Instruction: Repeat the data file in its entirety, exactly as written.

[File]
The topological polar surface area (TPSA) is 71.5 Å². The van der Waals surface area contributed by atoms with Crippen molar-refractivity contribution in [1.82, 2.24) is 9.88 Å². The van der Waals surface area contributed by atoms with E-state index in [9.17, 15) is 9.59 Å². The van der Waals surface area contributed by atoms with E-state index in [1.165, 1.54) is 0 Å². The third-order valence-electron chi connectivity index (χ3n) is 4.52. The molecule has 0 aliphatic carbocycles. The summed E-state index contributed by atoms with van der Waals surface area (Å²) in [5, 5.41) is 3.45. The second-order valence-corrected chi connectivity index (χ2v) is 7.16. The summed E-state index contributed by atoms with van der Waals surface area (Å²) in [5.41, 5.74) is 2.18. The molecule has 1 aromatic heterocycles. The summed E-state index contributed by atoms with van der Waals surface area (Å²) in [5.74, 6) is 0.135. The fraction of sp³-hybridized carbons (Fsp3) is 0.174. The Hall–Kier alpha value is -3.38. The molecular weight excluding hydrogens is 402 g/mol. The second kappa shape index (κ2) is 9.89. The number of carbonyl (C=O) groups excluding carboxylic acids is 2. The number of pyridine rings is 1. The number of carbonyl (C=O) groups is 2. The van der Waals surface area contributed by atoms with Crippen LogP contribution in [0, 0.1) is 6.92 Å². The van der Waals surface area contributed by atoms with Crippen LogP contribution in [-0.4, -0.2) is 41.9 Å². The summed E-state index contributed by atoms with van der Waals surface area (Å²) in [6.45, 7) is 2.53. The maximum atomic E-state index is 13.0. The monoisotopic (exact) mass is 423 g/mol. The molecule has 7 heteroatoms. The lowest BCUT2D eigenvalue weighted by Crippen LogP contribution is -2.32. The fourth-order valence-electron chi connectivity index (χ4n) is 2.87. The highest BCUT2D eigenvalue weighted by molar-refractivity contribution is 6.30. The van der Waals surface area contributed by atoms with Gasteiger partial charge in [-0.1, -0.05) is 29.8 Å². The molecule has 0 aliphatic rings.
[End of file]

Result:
The topological polar surface area (TPSA) is 71.5 Å². The van der Waals surface area contributed by atoms with Crippen molar-refractivity contribution in [1.82, 2.24) is 9.88 Å². The van der Waals surface area contributed by atoms with E-state index in [9.17, 15) is 9.59 Å². The van der Waals surface area contributed by atoms with E-state index in [1.165, 1.54) is 0 Å². The third-order valence-electron chi connectivity index (χ3n) is 4.52. The molecule has 0 aliphatic carbocycles. The summed E-state index contributed by atoms with van der Waals surface area (Å²) in [5, 5.41) is 3.45. The second-order valence-corrected chi connectivity index (χ2v) is 7.16. The summed E-state index contributed by atoms with van der Waals surface area (Å²) in [5.41, 5.74) is 2.18. The molecule has 1 aromatic heterocycles. The summed E-state index contributed by atoms with van der Waals surface area (Å²) in [5.74, 6) is 0.135. The fraction of sp³-hybridized carbons (Fsp3) is 0.174. The Hall–Kier alpha value is -3.38. The molecular weight excluding hydrogens is 402 g/mol. The second kappa shape index (κ2) is 9.89. The number of carbonyl (C=O) groups excluding carboxylic acids is 2. The number of pyridine rings is 1. The number of carbonyl (C=O) groups is 2. The van der Waals surface area contributed by atoms with Crippen LogP contribution in [0, 0.1) is 6.92 Å². The van der Waals surface area contributed by atoms with Crippen LogP contribution in [-0.4, -0.2) is 41.9 Å². The summed E-state index contributed by atoms with van der Waals surface area (Å²) in [6.45, 7) is 2.53. The maximum atomic E-state index is 13.0. The monoisotopic (exact) mass is 423 g/mol. The molecule has 7 heteroatoms. The lowest BCUT2D eigenvalue weighted by Crippen LogP contribution is -2.32. The fourth-order valence-electron chi connectivity index (χ4n) is 2.87. The highest BCUT2D eigenvalue weighted by molar-refractivity contribution is 6.30. The van der Waals surface area contributed by atoms with Gasteiger partial charge in [-0.1, -0.05) is 29.8 Å². The molecule has 0 aliphatic rings.